Boller's stock continued to rise after the season, showcasing his arm - perhaps the strongest in the draft - in individual workouts and running the 40-yard dash in an impressive 4.6 seconds.

"Kyle has the ability to put touch on the ball, but, right now, he is a fastball thrower," Savage said. "He is a little like the 95-mph high school pitcher that baseball scouts go out and say we can teach him these other things."

Billick said he is intrigued by the intangibles with Boller.

"He's got a real magnetism about him," Billick said. "He's got that aura of greatness about him that a quarterback has to have."

If the Ravens are unable to draft a quarterback in the first round, the second tier of quarterbacks includes Texas' Chris Simms, Florida's Rex Grossman and Louisville's Dave Ragone.

Simms could be available when the Ravens draft early in the second round. The son of former New York Giants quarterback Phil Simms, he has smooth mechanics but struggled with his consistency.

"He is certainly someone that could develop over the course of time," Savage said.

If the Ravens make it out of the first two rounds without a quarterback, they are expected to pursue Brian Griese, who is scheduled to be released by the Denver Broncos on June 1.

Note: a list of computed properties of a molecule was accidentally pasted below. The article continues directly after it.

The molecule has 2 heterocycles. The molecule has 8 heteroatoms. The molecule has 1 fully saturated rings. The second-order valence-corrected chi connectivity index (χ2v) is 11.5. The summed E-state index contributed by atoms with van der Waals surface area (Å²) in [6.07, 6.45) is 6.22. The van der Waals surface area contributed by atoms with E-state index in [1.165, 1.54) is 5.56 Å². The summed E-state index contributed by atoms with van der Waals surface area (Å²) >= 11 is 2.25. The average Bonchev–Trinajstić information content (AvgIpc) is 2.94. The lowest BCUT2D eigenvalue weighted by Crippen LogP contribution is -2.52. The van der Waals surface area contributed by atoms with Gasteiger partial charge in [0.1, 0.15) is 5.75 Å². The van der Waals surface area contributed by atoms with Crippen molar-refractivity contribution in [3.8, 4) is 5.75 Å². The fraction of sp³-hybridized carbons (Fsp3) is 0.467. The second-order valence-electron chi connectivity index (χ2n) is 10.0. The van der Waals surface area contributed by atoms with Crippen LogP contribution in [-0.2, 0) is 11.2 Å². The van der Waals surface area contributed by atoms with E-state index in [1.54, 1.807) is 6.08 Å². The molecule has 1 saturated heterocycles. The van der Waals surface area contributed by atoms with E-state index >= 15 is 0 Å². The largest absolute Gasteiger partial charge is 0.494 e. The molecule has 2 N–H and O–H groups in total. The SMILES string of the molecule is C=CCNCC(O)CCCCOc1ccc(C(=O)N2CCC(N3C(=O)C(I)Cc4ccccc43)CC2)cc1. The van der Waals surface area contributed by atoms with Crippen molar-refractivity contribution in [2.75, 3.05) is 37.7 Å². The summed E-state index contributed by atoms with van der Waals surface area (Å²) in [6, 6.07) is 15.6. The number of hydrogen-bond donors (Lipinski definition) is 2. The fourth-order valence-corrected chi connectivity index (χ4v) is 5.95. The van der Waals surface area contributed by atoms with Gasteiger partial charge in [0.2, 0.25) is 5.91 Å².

"We have contingency plans afterward should the draft go a certain way," Billick said.

Draft data

Rounds 1-3: Saturday, noon-10 p.m.

Rounds 4-7: Sunday, 11 a.m.-6 p.m.


Ravens' picks: 10, 41, 77, 109, 134, 146, 173, 182, 223, 250, 258

Quarterback outlook

A look at quarterbacks who may be available for the Ravens' first- and second-round picks:

First round (No. 10)

Name, School Ht. Wt. Jamison Hensley's skinny

Byron Leftwich, Marshall 6-5 240 Breaks down defenses with draft's most accurate arm

Carson Palmer, USC 6-5 235 Fundamentally sound passer likely to be draft's top pick

Kyle Boller, California 6-3 233 Blossomed in senior year, labeled boom-or-bust prospect

Second round (No. 41)

Rex Grossman, Florida 6-1 218 Confident and proficient leader doesn't have ideal size

Chris Simms, Texas 6-4 222 Phil Simms' son has smooth mechanics, questionable vision

Dave Ragone, Louisville 6-3 251 Big, strong thrower who lacks quickness and consistency

Other quarterbacks available in later rounds: Seneca Wallace, Iowa State; Brooks Bollinger, Wisconsin; Ken Dorsey, Miami; Curt Anes, Grand Valley State; Brian St. Pierre, Boston College; Drew Henson, Michigan; Kliff Kingsbury, Texas Tech; Brad Banks, Iowa.

Ravens' picks

A look at the Ravens' history of drafting quarterbacks:

Player Year Rd.

Jon Stark 1996 7th

Wally Richardson 1997 7th

Chris Redman 2000 3rd

Wes Pate 2002 7th

Baltimore Sun Articles
Please note the green-lined linked article text has been applied commercially without any involvement from our newsroom editors, reporters or any other editorial staff.